WASHINGTON -- Legislation reauthorizing the Patriot Act stalled Thursday as lawmakers worked to satisfy senators upset by the elimination of some civil liberties protections.
Negotiators had worked for days to develop an acceptable compromise and presented a draft to senators and representatives late Wednesday.
But senators on the negotiating committee have yet to agree to the compromise, aware that six Republicans and Democrats are threatening to block the final version of the bill when it comes to the full Senate.
"If further changes are not made, we will work to stop this bill from becoming law," the six wrote the Senate Judiciary and Intelligence committees.
The senators are Republicans Larry Craig of Idaho, John Sununu of New Hampshire and Lisa Murkowski of Alaska, and Democrats Dick Durbin of Illinois, Russ Feingold of Wisconsin and Ken Salazar of Colorado.
Congress is facing two deadlines. Lawmakers want to leave before week's end for Thanksgiving and many parts of the Patriot Act are to expire by year's end if Congress does not renew them.
The Republican-controlled House hoped to approve the compromise on Friday. Senate Majority Leader Bill Frist, R-Tenn., told senators on Thursday that they will have to address the legislation "before we leave."
But Feingold, D-Wis., the only senator to vote against the original Patriot Act in 2001, said there are several different delaying tactics available to stop the bill in the Senate.
Feingold said he had cleared his schedule through Thanksgiving. "And this time I don't think I'll be alone," he said.
Added Murkowski: "We have worked too long and too hard to allow this conference report to eliminate the modest protections for civil liberties that were agreed to unanimously in the Senate."
The six senators were the sponsors of legislation this year that would have tempered the powers of the post-Sept. 11 law that expanded the government's surveillance and prosecutorial powers.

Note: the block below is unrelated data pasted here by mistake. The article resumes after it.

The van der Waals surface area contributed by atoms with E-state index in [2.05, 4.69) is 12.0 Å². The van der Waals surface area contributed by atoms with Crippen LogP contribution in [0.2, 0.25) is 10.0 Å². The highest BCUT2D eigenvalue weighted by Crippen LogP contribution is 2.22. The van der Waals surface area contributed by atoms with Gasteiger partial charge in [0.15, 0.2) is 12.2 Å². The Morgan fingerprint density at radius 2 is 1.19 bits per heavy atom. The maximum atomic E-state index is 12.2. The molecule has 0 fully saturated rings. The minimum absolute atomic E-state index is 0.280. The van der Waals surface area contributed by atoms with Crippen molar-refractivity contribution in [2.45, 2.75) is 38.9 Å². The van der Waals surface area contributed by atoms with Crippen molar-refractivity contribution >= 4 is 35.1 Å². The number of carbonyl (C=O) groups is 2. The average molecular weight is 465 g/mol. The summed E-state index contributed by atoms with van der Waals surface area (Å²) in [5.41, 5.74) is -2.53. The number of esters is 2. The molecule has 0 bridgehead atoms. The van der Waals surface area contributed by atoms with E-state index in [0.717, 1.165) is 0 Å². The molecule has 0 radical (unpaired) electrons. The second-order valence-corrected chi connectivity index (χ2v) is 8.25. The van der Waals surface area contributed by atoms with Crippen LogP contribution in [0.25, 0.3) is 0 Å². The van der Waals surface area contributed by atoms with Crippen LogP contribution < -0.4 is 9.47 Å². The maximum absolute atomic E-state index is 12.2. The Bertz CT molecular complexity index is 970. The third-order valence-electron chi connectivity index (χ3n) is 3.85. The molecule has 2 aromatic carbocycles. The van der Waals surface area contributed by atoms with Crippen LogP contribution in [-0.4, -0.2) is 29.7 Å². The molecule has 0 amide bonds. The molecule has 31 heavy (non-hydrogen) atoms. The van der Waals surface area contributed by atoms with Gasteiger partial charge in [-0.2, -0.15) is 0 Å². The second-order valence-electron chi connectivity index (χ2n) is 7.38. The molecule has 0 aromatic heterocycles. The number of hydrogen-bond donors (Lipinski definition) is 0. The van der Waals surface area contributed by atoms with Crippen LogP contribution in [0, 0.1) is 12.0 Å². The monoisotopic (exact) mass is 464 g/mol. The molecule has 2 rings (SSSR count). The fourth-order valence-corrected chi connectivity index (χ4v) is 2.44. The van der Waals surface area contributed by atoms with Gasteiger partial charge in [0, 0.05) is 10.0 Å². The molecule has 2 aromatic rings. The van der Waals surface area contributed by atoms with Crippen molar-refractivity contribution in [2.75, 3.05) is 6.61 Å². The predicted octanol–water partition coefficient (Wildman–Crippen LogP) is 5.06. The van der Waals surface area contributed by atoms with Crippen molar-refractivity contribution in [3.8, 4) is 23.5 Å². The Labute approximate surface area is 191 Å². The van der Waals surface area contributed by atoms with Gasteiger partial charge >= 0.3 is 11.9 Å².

They complained that the House-Senate compromise would take back some civil liberty protections on which senators had agreed. They include changing a Senate requirement that the government inform targets of a "sneak and peek" search warrant within seven days to 30 days.
Such warrants allow police to conduct secret searches of people's homes or businesses and inform them later.
The compromise also removed a Senate proposal that would have mandated judicial reviews when authorities used the law to search financial, medical, library, school and other records, according to the six senators.
The chairman of the Senate Judiciary Committee, GOP Sen. Arlen Specter of Pennsylvania, said he was working to address some of the complaints.
The tentative compromise would make permanent most parts of the Patriot Act. It would set seven-year limits on rules on wiretapping, obtaining business records under the Foreign Intelligence Surveillance Act and standards for monitoring "lone wolf" terrorists who may be operating independent of a foreign agent or power.
The draft also would impose a new requirement that the Justice Department report to Congress annually on its use of national security letters _ secret requests for the phone, business and Internet records of ordinary people.
Also part of the tentative agreement are modest new requirements on roving wiretaps _ monitoring devices placed on a single person's telephones and other devices to keep a target from evading law enforcement officials by switching phones or computers.